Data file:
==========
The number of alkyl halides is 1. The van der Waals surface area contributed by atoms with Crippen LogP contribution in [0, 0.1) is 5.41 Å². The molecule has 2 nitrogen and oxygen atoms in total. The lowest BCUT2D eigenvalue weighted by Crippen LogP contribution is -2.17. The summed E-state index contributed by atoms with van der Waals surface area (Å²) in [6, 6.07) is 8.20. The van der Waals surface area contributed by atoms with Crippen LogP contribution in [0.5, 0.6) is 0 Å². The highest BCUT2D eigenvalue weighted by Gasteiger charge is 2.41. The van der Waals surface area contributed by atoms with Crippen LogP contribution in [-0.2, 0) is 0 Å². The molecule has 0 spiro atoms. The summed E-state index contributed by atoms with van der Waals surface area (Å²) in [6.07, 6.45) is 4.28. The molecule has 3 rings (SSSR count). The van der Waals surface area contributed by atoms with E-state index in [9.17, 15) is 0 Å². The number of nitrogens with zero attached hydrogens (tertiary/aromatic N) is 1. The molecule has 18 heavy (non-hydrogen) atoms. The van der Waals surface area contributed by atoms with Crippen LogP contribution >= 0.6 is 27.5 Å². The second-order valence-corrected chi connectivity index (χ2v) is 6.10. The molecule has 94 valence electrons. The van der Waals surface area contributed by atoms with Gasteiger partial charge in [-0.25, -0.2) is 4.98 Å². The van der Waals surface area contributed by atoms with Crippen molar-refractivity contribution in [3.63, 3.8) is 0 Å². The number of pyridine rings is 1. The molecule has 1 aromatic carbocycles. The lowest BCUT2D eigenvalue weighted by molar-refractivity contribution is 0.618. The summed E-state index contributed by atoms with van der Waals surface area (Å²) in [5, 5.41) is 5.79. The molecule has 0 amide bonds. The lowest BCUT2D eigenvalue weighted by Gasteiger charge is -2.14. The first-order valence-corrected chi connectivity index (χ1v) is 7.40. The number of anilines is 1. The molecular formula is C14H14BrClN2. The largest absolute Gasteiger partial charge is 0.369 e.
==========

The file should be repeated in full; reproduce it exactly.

The number of alkyl halides is 1. The van der Waals surface area contributed by atoms with Crippen LogP contribution in [0, 0.1) is 5.41 Å². The molecule has 2 nitrogen and oxygen atoms in total. The lowest BCUT2D eigenvalue weighted by Crippen LogP contribution is -2.17. The summed E-state index contributed by atoms with van der Waals surface area (Å²) in [6, 6.07) is 8.20. The van der Waals surface area contributed by atoms with Crippen LogP contribution in [0.5, 0.6) is 0 Å². The highest BCUT2D eigenvalue weighted by Gasteiger charge is 2.41. The van der Waals surface area contributed by atoms with Crippen LogP contribution in [-0.2, 0) is 0 Å². The molecule has 0 spiro atoms. The summed E-state index contributed by atoms with van der Waals surface area (Å²) in [6.07, 6.45) is 4.28. The molecule has 3 rings (SSSR count). The van der Waals surface area contributed by atoms with E-state index in [9.17, 15) is 0 Å². The number of nitrogens with zero attached hydrogens (tertiary/aromatic N) is 1. The molecule has 18 heavy (non-hydrogen) atoms. The van der Waals surface area contributed by atoms with Crippen LogP contribution >= 0.6 is 27.5 Å². The second-order valence-corrected chi connectivity index (χ2v) is 6.10. The molecule has 94 valence electrons. The van der Waals surface area contributed by atoms with Gasteiger partial charge in [-0.25, -0.2) is 4.98 Å². The van der Waals surface area contributed by atoms with Crippen molar-refractivity contribution in [3.63, 3.8) is 0 Å². The number of pyridine rings is 1. The molecule has 1 aromatic carbocycles. The lowest BCUT2D eigenvalue weighted by molar-refractivity contribution is 0.618. The summed E-state index contributed by atoms with van der Waals surface area (Å²) in [5, 5.41) is 5.79. The molecule has 0 amide bonds. The lowest BCUT2D eigenvalue weighted by Gasteiger charge is -2.14. The first-order valence-corrected chi connectivity index (χ1v) is 7.40. The number of anilines is 1. The molecular formula is C14H14BrClN2. The largest absolute Gasteiger partial charge is 0.369 e.